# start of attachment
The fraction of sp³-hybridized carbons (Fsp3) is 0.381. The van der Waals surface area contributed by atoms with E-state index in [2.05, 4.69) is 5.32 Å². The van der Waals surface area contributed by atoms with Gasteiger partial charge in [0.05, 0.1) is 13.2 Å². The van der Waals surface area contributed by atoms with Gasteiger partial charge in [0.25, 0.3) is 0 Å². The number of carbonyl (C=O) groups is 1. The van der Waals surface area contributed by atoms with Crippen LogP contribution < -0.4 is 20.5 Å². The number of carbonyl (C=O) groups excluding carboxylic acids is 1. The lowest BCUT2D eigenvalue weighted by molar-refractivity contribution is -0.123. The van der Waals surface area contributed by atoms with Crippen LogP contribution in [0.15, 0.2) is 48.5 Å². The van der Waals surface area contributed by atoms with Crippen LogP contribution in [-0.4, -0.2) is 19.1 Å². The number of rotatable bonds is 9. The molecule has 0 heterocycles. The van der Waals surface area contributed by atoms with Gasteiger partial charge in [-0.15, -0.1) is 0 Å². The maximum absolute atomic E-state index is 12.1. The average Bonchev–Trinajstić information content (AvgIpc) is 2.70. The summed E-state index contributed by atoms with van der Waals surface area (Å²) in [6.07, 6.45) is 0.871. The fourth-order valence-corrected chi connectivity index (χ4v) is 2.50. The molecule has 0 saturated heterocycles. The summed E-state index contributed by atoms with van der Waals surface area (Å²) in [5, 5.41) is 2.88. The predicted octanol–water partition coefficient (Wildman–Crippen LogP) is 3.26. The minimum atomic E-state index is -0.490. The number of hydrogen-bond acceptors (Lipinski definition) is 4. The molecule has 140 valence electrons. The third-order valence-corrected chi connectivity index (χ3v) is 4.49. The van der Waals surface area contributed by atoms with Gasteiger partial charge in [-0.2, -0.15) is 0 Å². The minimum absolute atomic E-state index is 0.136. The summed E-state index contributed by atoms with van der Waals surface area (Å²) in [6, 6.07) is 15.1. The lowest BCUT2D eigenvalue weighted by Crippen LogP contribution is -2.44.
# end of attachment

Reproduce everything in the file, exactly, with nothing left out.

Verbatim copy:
The fraction of sp³-hybridized carbons (Fsp3) is 0.381. The van der Waals surface area contributed by atoms with E-state index in [2.05, 4.69) is 5.32 Å². The van der Waals surface area contributed by atoms with Gasteiger partial charge in [0.05, 0.1) is 13.2 Å². The van der Waals surface area contributed by atoms with Gasteiger partial charge in [0.25, 0.3) is 0 Å². The number of carbonyl (C=O) groups is 1. The van der Waals surface area contributed by atoms with Crippen LogP contribution < -0.4 is 20.5 Å². The number of carbonyl (C=O) groups excluding carboxylic acids is 1. The lowest BCUT2D eigenvalue weighted by molar-refractivity contribution is -0.123. The van der Waals surface area contributed by atoms with Crippen LogP contribution in [0.15, 0.2) is 48.5 Å². The van der Waals surface area contributed by atoms with Crippen LogP contribution in [-0.4, -0.2) is 19.1 Å². The number of rotatable bonds is 9. The molecule has 0 heterocycles. The van der Waals surface area contributed by atoms with Gasteiger partial charge in [-0.15, -0.1) is 0 Å². The maximum absolute atomic E-state index is 12.1. The average Bonchev–Trinajstić information content (AvgIpc) is 2.70. The summed E-state index contributed by atoms with van der Waals surface area (Å²) in [6.07, 6.45) is 0.871. The fourth-order valence-corrected chi connectivity index (χ4v) is 2.50. The molecule has 0 saturated heterocycles. The summed E-state index contributed by atoms with van der Waals surface area (Å²) in [5, 5.41) is 2.88. The predicted octanol–water partition coefficient (Wildman–Crippen LogP) is 3.26. The minimum atomic E-state index is -0.490. The number of hydrogen-bond acceptors (Lipinski definition) is 4. The molecule has 140 valence electrons. The third-order valence-corrected chi connectivity index (χ3v) is 4.49. The van der Waals surface area contributed by atoms with Gasteiger partial charge in [-0.2, -0.15) is 0 Å². The minimum absolute atomic E-state index is 0.136. The summed E-state index contributed by atoms with van der Waals surface area (Å²) in [6, 6.07) is 15.1. The lowest BCUT2D eigenvalue weighted by Crippen LogP contribution is -2.44.